In theory the revolutionary, economic car design is ready to launch, but in reality they can't afford to make the batteries because of high lithium prices, and even the display model doesn't really work. But Finn might have an answer in the salt flats of Bolivia, where Kimsa (Carlo Albán) lives with his sick daughter in a rusting train left over from colonial days, which he tries to make money out of as a tourist attraction.
The salt flats contain 70% of the world's lithium, and the complex ownership rights of the various indigenous peoples mean Finn might be able to get the land from Kimsa cheap. British doctor Anna (Genevieve O'Reilly) has a very different use in mind for the lithium, and when indigenous politicians Nayra (Jaye Griffiths) and Inti (Marcello Cruz) realise there might be a bidding war going on for the land, they see an opporortunity to stop their country's assets from being stripped by the West like they have been historically, and they take charge. Essentially the next three hours are a back-and-forth of underhand deals and power struggles as the various sides haggle and betray each other to wrest control of the precious metal.
At least Smith's script contains nothing to suggest that Finn was ever actually intended as a Jewish character or stereotype*, nor is he the outright villain he might originally seem - while the Elon Musk parallels are obvious, and extend to him not quite registering that his staff are actual humans who need to be paid, in Darvill's performance he's also a bit comically hapless, charming in a way the real thing could never manage. And we're quickly clued in that nobody's got the moral high ground here, when Anna translates his offer of tens of thousands of dollars to Kimsa as a new TV and some football shirts - the modern equivalent of some shiny beads. In fact everyone vying for the lithium does seem to, at heart, have a genuinely altruistic motive - Henry believes he can help save the planet, Anna that she can save the NHS, and Nayra that she can give power to her marginalised people and protect the land from further ravages. It's just that they're all also keenly aware of how much money and power they stand to gain, and have an ends-justify-the-means approach to getting there (it's like a cast entirely populated by Patty Hewes from Damages, but not as entertaining as that makes it sound.)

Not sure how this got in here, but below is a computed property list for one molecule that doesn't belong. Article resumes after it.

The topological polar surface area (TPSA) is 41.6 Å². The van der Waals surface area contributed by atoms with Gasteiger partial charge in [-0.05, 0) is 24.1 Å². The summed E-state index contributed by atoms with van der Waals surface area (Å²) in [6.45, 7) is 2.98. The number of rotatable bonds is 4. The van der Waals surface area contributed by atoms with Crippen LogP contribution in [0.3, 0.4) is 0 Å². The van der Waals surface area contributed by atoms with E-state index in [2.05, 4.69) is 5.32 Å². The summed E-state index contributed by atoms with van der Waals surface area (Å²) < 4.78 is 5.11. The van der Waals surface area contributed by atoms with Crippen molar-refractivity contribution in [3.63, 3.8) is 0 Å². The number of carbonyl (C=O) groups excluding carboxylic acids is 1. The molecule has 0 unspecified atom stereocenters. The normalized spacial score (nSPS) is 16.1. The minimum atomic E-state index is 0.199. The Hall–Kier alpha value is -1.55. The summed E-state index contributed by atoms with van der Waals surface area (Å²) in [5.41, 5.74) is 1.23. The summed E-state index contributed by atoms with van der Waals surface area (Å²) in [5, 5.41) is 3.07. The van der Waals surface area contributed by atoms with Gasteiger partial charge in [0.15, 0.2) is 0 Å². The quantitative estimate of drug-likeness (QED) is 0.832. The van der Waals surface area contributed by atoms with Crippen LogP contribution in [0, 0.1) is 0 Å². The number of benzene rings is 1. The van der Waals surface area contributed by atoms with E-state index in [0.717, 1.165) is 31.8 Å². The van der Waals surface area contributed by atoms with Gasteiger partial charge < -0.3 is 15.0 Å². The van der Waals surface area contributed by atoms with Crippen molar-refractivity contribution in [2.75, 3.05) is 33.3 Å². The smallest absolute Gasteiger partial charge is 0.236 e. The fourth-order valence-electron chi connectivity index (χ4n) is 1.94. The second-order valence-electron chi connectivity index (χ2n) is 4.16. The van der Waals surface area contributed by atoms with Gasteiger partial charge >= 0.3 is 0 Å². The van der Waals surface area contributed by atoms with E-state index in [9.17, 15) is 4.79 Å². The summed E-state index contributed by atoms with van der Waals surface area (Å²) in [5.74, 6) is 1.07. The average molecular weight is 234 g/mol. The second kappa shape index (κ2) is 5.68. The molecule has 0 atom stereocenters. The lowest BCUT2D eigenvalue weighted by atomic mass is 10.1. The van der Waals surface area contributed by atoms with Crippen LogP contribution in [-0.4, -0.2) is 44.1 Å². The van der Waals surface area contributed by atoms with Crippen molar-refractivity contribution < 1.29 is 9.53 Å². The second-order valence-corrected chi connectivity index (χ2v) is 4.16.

Because the Royal Court's hands-off approach to text editing is evident in Rare Earth Mettle in ways less egregious than the headline-grabbing one: It's no secret I'm pleased to see a play has a short running time, but I'm not ideologically opposed to longer ones; it's just that, if someone's going up to or over the three-hour mark, I expect them to really justify the demand on the audience's time. And the way the plot meanders, fogging up what the central argument is meant to be, doesn't make a strong case. Hamish Pirie's production feels similarly unfocused, with a cartoonish set from Moi Tran and dance sequences during the set changes that feel like they might just be an attempt to stop the play from becoming a static sequence of people making deals.
Those deals started to get on my nerves a bit too; backstabbing may be a big part of the play's makeup, but by the third or fourth time Henry spends millions of dollars on a handshake deal that he's inevitably going to get betrayed over, you have to wonder how he built his tech startup in the first place without exchanging it for some magic beans. One thing I will say is that the evening stays entertaining most of time, and even seems to pass a lot quicker than its hefty running time. But I think the sterling work by the energetic cast - which also includes Racheal Ofori as a researcher Anna tries to blackmail, Lesley Lemon as Henry's assistant-turned unqualified translator, and Ian Porter as an academic whose principles don't extend to the prospect of having a building named after him - is doing much of the heavy lifting in keeping the evening afloat.
Rare Earth Mettle by Al Smith is booking until the 18th of December at the Royal Court's Jerwood Theatre Downstairs.
Running time: 3 hours 5 minutes including interval.
Photo credit: Helen Murray.
*which doesn't mean the naming issue isn't racism, it just makes it casual racism. Which feels quaintly retro compared to the flavours of racism we've had over the last few years.